A native relic-type drum with an eagle printed on the leather hangs in the office of Father Michael Dias. The other posters, calendars and religious objects decorating the wall hides the native memento. Eagle feathers dangle along the lower circumference of the proto-type drum.
“It’s a gift from the First Nations to the previous pastor,” says Father Michael, the incoming pastor of Beaverlodge, Alberta.
The First Nations people believe the eagle is scared: a spirit helper and a guide. Eagle has twin roles – a messenger of the Creator and to carry the prayers to the Great Spirit.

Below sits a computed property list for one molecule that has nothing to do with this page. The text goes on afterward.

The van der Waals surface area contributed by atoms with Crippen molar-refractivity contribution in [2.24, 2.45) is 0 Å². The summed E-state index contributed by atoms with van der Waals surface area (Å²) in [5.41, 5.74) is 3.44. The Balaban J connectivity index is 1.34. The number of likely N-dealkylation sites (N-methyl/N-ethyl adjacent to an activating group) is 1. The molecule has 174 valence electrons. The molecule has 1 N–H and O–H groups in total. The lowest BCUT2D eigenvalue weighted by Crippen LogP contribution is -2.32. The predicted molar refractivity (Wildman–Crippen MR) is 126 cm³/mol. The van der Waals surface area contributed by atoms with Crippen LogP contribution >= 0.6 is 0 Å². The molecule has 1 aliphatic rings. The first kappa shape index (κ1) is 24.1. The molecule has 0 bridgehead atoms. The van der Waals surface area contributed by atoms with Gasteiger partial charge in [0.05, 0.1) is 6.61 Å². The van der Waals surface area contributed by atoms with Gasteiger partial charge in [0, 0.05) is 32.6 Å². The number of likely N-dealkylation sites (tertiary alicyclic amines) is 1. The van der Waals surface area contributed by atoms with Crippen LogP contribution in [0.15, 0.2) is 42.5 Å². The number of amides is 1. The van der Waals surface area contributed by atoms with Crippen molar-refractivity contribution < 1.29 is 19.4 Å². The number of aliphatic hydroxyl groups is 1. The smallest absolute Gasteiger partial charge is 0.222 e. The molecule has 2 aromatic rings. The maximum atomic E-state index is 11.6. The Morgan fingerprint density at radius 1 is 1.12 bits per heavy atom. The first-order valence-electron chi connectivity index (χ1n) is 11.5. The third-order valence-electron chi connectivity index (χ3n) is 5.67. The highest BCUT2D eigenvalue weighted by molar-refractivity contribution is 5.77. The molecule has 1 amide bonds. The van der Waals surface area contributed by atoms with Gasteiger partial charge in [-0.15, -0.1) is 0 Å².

The First Nations people honor eagle for its abilities of courage, strength, and vision: essential skills to the natives.
Eagle feather is held aloft in hand to represent people are telling the truth. Eva Cardinal, an eighty-year-old elder, held the eagle feather saying, “Everything in nature is having the rough side and the smooth side like the eagle feather.” She continues, “Everything has a beginning,” she said pointing to the little soft feathers. Eva grew with indigenous values at Good Fish Lake, Alberta.
It is believed that the eagle can travel between the physical world and the spiritual realm.
I took the object out of the hook for a portrait picture into the morning sunlight, never knowing I am going to write about it. I kind of liked the design.
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